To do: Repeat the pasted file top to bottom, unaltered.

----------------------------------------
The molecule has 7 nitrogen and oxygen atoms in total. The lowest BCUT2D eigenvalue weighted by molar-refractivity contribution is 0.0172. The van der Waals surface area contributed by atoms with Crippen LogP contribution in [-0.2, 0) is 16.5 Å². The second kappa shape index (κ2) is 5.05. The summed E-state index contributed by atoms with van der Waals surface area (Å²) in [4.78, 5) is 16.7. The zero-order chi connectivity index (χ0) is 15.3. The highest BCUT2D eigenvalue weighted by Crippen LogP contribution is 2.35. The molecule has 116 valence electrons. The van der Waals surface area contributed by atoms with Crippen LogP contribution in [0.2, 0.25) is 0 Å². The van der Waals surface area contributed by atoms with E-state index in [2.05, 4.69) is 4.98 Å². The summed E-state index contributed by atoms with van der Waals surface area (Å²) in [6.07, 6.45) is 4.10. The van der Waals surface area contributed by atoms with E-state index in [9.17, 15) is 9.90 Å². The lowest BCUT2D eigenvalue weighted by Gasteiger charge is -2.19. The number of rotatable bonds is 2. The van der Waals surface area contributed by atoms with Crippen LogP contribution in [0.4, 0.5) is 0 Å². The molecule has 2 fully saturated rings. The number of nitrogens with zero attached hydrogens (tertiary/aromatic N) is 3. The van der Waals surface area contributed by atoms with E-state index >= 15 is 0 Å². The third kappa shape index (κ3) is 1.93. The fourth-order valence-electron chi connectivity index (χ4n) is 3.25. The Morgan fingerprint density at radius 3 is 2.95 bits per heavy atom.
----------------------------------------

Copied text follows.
The molecule has 7 nitrogen and oxygen atoms in total. The lowest BCUT2D eigenvalue weighted by molar-refractivity contribution is 0.0172. The van der Waals surface area contributed by atoms with Crippen LogP contribution in [-0.2, 0) is 16.5 Å². The second kappa shape index (κ2) is 5.05. The summed E-state index contributed by atoms with van der Waals surface area (Å²) in [4.78, 5) is 16.7. The zero-order chi connectivity index (χ0) is 15.3. The highest BCUT2D eigenvalue weighted by Crippen LogP contribution is 2.35. The molecule has 116 valence electrons. The van der Waals surface area contributed by atoms with Crippen LogP contribution in [0.2, 0.25) is 0 Å². The van der Waals surface area contributed by atoms with E-state index in [2.05, 4.69) is 4.98 Å². The summed E-state index contributed by atoms with van der Waals surface area (Å²) in [6.07, 6.45) is 4.10. The van der Waals surface area contributed by atoms with E-state index in [9.17, 15) is 9.90 Å². The lowest BCUT2D eigenvalue weighted by Gasteiger charge is -2.19. The number of rotatable bonds is 2. The van der Waals surface area contributed by atoms with Crippen LogP contribution in [0.4, 0.5) is 0 Å². The molecule has 2 fully saturated rings. The number of nitrogens with zero attached hydrogens (tertiary/aromatic N) is 3. The van der Waals surface area contributed by atoms with E-state index >= 15 is 0 Å². The third kappa shape index (κ3) is 1.93. The fourth-order valence-electron chi connectivity index (χ4n) is 3.25. The Morgan fingerprint density at radius 3 is 2.95 bits per heavy atom.